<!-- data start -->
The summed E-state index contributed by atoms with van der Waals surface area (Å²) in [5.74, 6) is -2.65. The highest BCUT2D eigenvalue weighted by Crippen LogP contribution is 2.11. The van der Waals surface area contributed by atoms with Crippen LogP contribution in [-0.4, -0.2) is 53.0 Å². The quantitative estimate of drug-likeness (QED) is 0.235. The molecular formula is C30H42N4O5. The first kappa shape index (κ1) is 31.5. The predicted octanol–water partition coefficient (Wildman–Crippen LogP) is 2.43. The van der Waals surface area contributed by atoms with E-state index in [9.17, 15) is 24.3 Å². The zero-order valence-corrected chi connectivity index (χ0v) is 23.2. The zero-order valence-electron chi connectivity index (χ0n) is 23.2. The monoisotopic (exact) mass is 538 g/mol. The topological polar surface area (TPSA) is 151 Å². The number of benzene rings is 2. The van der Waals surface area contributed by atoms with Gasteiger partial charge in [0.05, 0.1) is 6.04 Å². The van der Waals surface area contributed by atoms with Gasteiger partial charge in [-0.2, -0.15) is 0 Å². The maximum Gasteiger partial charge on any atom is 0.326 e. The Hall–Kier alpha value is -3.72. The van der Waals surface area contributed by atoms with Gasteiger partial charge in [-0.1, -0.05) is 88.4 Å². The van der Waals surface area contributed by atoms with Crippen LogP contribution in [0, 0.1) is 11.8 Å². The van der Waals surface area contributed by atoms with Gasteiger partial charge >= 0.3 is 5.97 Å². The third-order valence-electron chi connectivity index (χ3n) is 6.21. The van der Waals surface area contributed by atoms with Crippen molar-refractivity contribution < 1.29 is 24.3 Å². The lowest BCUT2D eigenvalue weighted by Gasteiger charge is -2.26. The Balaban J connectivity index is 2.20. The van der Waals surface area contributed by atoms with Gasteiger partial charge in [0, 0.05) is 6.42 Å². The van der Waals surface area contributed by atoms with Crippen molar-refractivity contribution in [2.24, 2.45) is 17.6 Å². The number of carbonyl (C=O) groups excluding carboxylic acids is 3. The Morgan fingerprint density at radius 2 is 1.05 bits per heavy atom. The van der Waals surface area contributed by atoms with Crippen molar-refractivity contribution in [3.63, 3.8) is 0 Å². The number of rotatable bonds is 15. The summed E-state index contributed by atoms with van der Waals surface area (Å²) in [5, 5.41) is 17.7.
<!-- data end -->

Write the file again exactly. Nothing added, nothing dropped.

The summed E-state index contributed by atoms with van der Waals surface area (Å²) in [5.74, 6) is -2.65. The highest BCUT2D eigenvalue weighted by Crippen LogP contribution is 2.11. The van der Waals surface area contributed by atoms with Crippen LogP contribution in [-0.4, -0.2) is 53.0 Å². The quantitative estimate of drug-likeness (QED) is 0.235. The molecular formula is C30H42N4O5. The first kappa shape index (κ1) is 31.5. The predicted octanol–water partition coefficient (Wildman–Crippen LogP) is 2.43. The van der Waals surface area contributed by atoms with E-state index in [9.17, 15) is 24.3 Å². The zero-order valence-corrected chi connectivity index (χ0v) is 23.2. The zero-order valence-electron chi connectivity index (χ0n) is 23.2. The monoisotopic (exact) mass is 538 g/mol. The topological polar surface area (TPSA) is 151 Å². The number of benzene rings is 2. The van der Waals surface area contributed by atoms with Gasteiger partial charge in [0.05, 0.1) is 6.04 Å². The van der Waals surface area contributed by atoms with Gasteiger partial charge in [-0.2, -0.15) is 0 Å². The maximum Gasteiger partial charge on any atom is 0.326 e. The Hall–Kier alpha value is -3.72. The van der Waals surface area contributed by atoms with Gasteiger partial charge in [-0.1, -0.05) is 88.4 Å². The van der Waals surface area contributed by atoms with Crippen LogP contribution in [0, 0.1) is 11.8 Å². The van der Waals surface area contributed by atoms with Gasteiger partial charge >= 0.3 is 5.97 Å². The third-order valence-electron chi connectivity index (χ3n) is 6.21. The van der Waals surface area contributed by atoms with Crippen molar-refractivity contribution < 1.29 is 24.3 Å². The lowest BCUT2D eigenvalue weighted by Gasteiger charge is -2.26. The Balaban J connectivity index is 2.20. The van der Waals surface area contributed by atoms with Gasteiger partial charge in [0, 0.05) is 6.42 Å². The van der Waals surface area contributed by atoms with Crippen molar-refractivity contribution in [2.24, 2.45) is 17.6 Å². The number of carbonyl (C=O) groups excluding carboxylic acids is 3. The Morgan fingerprint density at radius 2 is 1.05 bits per heavy atom. The van der Waals surface area contributed by atoms with Crippen molar-refractivity contribution in [3.63, 3.8) is 0 Å². The number of rotatable bonds is 15. The summed E-state index contributed by atoms with van der Waals surface area (Å²) in [5, 5.41) is 17.7.